Dead-like synth is undeniably effective, and carries the tension through to the final act, which although doesn't hit a payoff point that excuses the slow middle act, does add to the bankers reality Finnegan has crafted, and highlights the eeriness established from the beginning. While Vivarium does lose a tone of momentum when it hits the mid-way point, by the time it reaches its end, I can't shake the distinct feeling of unease I had to endure for over eighty minutes, and I can't deny that a film like this was an experience I have quite been exposed to before. I have been feeling really under the weather these past few days, and let's just say this only made me feel worse. Great job, I guess?
Vivarium is a simplistically disturbing suburban nightmare with a captivating story and little room for growth. Enduring its drab middle act may prove tricky, but once Finnegan blows the dust of the eerie intensity established from the beginning, you'll find there is much to be desired with this unsettling little indie-sci-fi thriller.
Amazing watch, will watch again, and can recommend.
Imogen Poots and Jesse Eisenberg (both from "The Art of Self Defense") are amazing in their roles as an abducted couple force to raise a child.
This is an amazing premise (see "Solar Opposites" for something similar), and one that is extremely hard to discuss without spoilers. This is a wonderful mix of tropes. There is a prisoner / abductee trope, there is "adoption of a strange child" trope, there is a "troubled couple" trope, there is even a mystery trope.
I'm fully of the opinion that the right thing to do in any abduction situation is to not reward the criminals with what they want because there is no reason that while they have all the power that they're going to do anything to benefit the victims. We get see an exploration of what people do in a dire situation and given a task, similar to a couple different "Twilight Zone" episodes.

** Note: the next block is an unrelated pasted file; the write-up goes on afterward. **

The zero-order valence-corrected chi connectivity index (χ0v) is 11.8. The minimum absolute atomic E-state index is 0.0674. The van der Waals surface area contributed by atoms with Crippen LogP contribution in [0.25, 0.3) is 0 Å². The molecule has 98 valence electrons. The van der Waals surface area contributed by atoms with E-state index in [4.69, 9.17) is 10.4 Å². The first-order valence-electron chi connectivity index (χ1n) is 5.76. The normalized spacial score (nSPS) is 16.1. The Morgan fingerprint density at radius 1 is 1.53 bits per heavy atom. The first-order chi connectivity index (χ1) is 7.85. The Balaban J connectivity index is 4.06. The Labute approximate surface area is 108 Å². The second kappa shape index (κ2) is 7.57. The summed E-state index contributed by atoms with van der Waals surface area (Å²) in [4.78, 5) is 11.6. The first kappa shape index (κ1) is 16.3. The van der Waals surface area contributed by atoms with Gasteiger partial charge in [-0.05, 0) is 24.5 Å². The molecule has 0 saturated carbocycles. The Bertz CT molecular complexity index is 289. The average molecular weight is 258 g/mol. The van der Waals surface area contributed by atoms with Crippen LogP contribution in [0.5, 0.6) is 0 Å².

The production value is clearly here, and while they appear to have saved some money on limited locations, it clearly put to good use as the movie delves deeper into its story.
I can't recommend this enough, please give it a shot all the way through.
Sci-fi thriller, just not _"on the edge of sit"_ type. Lorcan Finnegan remakes his short film **Foxes** and adds a life message to it.
It's a movie whose premise had promise but was never thoroughly explored.
I read the generally high praise in the reviews for this movie and admittedly, I was fooled. I'm convinced that at least the individual here who likened part of its premise to the animated series, "Solar Opposites," while not being entirely off the mark, neglected to mention that unlike Solar Opposites, there is no payoff with Vivarium. Unlike Solar Opposites, we don't know why Vivarium exists. We don't know why people are expected to raise these mysterious hominids. We don't know what their purpose is, other than to entrap first home buyers, like some kind of otherworldly predatory lender. Is it a euphemism for unscrupulous property developers? Who knows?
Only thing I know is that by the end of it all, I felt totally ripped off. At around 90 minutes, it was 60 minutes too long. It's not even something that I can suggest is open to much interpretation.
If you just need something playing in the background while you're performing other work at home, even then it may be a stretch but it certainly doesn't deserve much better.
Vivariums was eerie and creepy, and definitely a movie that will mess with your head, albeit probably in ways other than you anticipated. You'll be tricked in the beginning into believing this movie is actually a sociological observation of the slow and robotic death of suburban life: you and your nuclear family settle into middle class conformity in a large, seemingly endless design of mazes and hedges, condemned to repeat the endless cycle of home, school (or work), home, sleep, rinse and repeat. And it certainly gives one those unsettling vibes, especially when the creepy box with the build-a-baby arrives at their prison doorsteps.
Rather, this is something else entirely. While it does well maintaining that nearly subtle sense of wrongness, of something being terribly just _off_, in the end, you may find yourself somewhat disappointed, as it is as this precise moment the film becomes like every other movie of its kind out there. Quite possibly, it is the end that is the most disturbing, for it seems to insinuate that humanity is as disposable as livestock.